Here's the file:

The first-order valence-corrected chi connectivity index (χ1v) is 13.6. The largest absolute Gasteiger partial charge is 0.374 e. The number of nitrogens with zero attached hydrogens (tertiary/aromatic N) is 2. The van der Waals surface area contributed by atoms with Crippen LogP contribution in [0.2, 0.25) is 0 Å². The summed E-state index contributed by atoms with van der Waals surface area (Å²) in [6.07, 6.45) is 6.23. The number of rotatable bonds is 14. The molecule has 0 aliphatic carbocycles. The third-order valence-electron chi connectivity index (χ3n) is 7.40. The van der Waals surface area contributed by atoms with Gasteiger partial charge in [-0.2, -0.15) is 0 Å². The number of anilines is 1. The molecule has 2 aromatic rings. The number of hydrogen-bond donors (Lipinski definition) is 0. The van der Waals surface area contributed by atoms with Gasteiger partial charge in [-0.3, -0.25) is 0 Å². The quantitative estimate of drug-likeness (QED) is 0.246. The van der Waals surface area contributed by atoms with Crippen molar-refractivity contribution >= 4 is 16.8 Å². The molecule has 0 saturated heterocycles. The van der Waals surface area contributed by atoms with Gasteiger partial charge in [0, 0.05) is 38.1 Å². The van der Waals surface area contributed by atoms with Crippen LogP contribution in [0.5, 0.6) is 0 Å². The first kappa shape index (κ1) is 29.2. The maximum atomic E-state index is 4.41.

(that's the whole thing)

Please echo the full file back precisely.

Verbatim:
The first-order valence-corrected chi connectivity index (χ1v) is 13.6. The largest absolute Gasteiger partial charge is 0.374 e. The number of nitrogens with zero attached hydrogens (tertiary/aromatic N) is 2. The van der Waals surface area contributed by atoms with Crippen LogP contribution in [0.2, 0.25) is 0 Å². The summed E-state index contributed by atoms with van der Waals surface area (Å²) in [6.07, 6.45) is 6.23. The number of rotatable bonds is 14. The molecule has 0 aliphatic carbocycles. The third-order valence-electron chi connectivity index (χ3n) is 7.40. The van der Waals surface area contributed by atoms with Gasteiger partial charge in [-0.2, -0.15) is 0 Å². The number of anilines is 1. The molecule has 2 aromatic rings. The number of hydrogen-bond donors (Lipinski definition) is 0. The van der Waals surface area contributed by atoms with Gasteiger partial charge in [-0.3, -0.25) is 0 Å². The quantitative estimate of drug-likeness (QED) is 0.246. The van der Waals surface area contributed by atoms with Crippen molar-refractivity contribution >= 4 is 16.8 Å². The molecule has 0 saturated heterocycles. The van der Waals surface area contributed by atoms with Gasteiger partial charge in [0, 0.05) is 38.1 Å². The van der Waals surface area contributed by atoms with Crippen LogP contribution in [0.5, 0.6) is 0 Å². The first kappa shape index (κ1) is 29.2. The maximum atomic E-state index is 4.41.